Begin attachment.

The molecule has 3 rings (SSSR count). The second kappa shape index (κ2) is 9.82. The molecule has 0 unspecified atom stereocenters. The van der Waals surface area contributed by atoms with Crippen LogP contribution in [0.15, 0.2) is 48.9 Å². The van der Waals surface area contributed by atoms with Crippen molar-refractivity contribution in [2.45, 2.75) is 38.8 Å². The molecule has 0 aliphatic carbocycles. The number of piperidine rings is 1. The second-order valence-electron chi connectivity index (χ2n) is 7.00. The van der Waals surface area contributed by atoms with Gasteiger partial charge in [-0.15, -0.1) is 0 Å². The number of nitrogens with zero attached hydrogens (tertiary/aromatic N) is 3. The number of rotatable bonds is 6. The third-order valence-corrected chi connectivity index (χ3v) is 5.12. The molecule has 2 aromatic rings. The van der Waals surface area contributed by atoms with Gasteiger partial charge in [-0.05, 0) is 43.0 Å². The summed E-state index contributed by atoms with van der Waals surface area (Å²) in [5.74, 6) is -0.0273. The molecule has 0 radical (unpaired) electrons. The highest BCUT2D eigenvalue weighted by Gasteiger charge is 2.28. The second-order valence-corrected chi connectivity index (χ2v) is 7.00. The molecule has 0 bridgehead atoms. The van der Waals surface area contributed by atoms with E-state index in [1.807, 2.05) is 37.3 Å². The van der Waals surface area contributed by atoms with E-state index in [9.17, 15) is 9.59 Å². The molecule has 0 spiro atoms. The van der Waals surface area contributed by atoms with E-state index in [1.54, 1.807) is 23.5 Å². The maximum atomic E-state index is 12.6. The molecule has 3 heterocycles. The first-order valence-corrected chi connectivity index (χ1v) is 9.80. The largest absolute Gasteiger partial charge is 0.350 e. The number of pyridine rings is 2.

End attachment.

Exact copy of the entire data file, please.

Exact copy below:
The molecule has 3 rings (SSSR count). The second kappa shape index (κ2) is 9.82. The molecule has 0 unspecified atom stereocenters. The van der Waals surface area contributed by atoms with Crippen LogP contribution in [0.15, 0.2) is 48.9 Å². The van der Waals surface area contributed by atoms with Crippen molar-refractivity contribution in [2.45, 2.75) is 38.8 Å². The molecule has 0 aliphatic carbocycles. The number of piperidine rings is 1. The second-order valence-electron chi connectivity index (χ2n) is 7.00. The van der Waals surface area contributed by atoms with Gasteiger partial charge in [-0.15, -0.1) is 0 Å². The number of nitrogens with zero attached hydrogens (tertiary/aromatic N) is 3. The number of rotatable bonds is 6. The third-order valence-corrected chi connectivity index (χ3v) is 5.12. The molecule has 2 aromatic rings. The van der Waals surface area contributed by atoms with Gasteiger partial charge in [-0.05, 0) is 43.0 Å². The summed E-state index contributed by atoms with van der Waals surface area (Å²) in [5.74, 6) is -0.0273. The molecule has 0 radical (unpaired) electrons. The highest BCUT2D eigenvalue weighted by Gasteiger charge is 2.28. The second-order valence-corrected chi connectivity index (χ2v) is 7.00. The molecule has 0 bridgehead atoms. The van der Waals surface area contributed by atoms with E-state index in [1.807, 2.05) is 37.3 Å². The van der Waals surface area contributed by atoms with E-state index in [9.17, 15) is 9.59 Å². The molecule has 0 spiro atoms. The van der Waals surface area contributed by atoms with E-state index in [1.54, 1.807) is 23.5 Å². The maximum atomic E-state index is 12.6. The molecule has 3 heterocycles. The first-order valence-corrected chi connectivity index (χ1v) is 9.80. The largest absolute Gasteiger partial charge is 0.350 e. The number of pyridine rings is 2.